As a result, the deal could be derailed as the world is now focused on other issues, notably the surge in oil prices, which would allow Iran to generate more revenue from oil exports in the current environment, while continuing to circumvent US sanctions. The pause on the future of the Vienna talks also comes as Western circles, including those in Washington, believe that Iran is only weeks away from obtaining the fissile material it needs to build a nuclear weapon, if it so desires. It seems that Tehran and Washington have decided to leave the nuclear deal to fate, while each insisting on its own self-interest and preferring to get the most out of signing this important document.

Despite the ongoing talk of some kind of American plan to resolve the Iranian nuclear program, if the deal is not renewed, the number of good options is rather limited. With the exception of US or Israeli military action to destroy Iran’s nuclear facilities, the only serious advantage the major powers have is to stop Iranian oil exports – something Trump was betting on before his electoral defeat to Biden. It is well known that China is the main buyer of Iranian oil, and sources say it will continue to do so as oil supplies are all declining and Beijing has received preferential prices from Tehran. Incidentally, while Washington previously had tacit support from Moscow and Beijing for restricting Iranian exports through US sanctions before the 2015 deal, there is no such consensus now because of Joe Biden’s rabid policy of helping neo-fascists in Ukraine.

Supporters of a revived Iran nuclear deal say the deal will fill vacuum left by Russia amidst the global energy crisis, easing in some ways the Biden administration’s problems. Mohammad Marandi, Iran’s negotiator on the nuclear program, bluntly told the Teheran Times that “the growing consequences of the Ukrainian war will force the United States to make a deal with Tehran.” Earlier, answering a question about China’s purchase of Iranian oil in violation of US sanctions, the Chinese foreign ministry declined to go into detail, but reiterated Beijing’s opposition to US extraterritorial sanctions and called on the United States to lift its unilateral sanctions. Iranian oil exports rose to an average of 870,000 bpd in the first quarter of this year, according to Middle East Economic Digest, up from an average of 668,000 bpd in the last quarter of last year.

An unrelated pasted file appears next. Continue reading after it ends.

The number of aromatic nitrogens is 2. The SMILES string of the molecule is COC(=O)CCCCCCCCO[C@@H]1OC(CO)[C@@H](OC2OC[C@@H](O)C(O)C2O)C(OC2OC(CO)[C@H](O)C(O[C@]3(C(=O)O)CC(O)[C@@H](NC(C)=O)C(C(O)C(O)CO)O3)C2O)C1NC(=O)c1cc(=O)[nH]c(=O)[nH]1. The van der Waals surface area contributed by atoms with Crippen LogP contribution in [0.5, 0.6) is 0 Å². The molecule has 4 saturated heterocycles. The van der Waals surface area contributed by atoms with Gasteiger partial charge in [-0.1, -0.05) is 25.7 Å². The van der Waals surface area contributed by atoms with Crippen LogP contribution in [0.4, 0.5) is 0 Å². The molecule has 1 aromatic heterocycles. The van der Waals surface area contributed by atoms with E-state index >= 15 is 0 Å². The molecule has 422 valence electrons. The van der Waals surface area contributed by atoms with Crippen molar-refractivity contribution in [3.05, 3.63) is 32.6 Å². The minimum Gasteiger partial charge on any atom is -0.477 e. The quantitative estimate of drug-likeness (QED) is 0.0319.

Indeed, the United States will have to deal with reduced Russian oil exports on the one hand, and the impending reduction in Iranian oil exports if the deal falls through, on the other. Iran now sells about half the amount of oil it could have sold if US sanctions had been lifted, but because of rising prices it earns the same income. Many observers ask the legitimate question why Tehran should make painful concessions when it already enjoys good oil profits. Before negotiations stalled, Iranian political analyst Ahmad Zeidabadi wrote in the Ettelaat newspaper that “some conservatives see increased oil sales as some indication that sanctions have been lifted and that there is no need to revive the agreement.”

It was only natural that, in the current difficult circumstances, it seemed possible to give up on the nuclear deal between Iran on the one hand and the US and Europe on the other. But it is not all that simple, and there are plenty of good reasons that are pushing the parties to revive the 2015 deal. It will all depend on who is more skillful and professional in their negotiations. And then there is the powerful factor of time which is now playing against the worthless and senile rulers of the US.

Viktor Mikhin, corresponding member of RANS, exclusively for the online magazine “New Eastern Outlook”.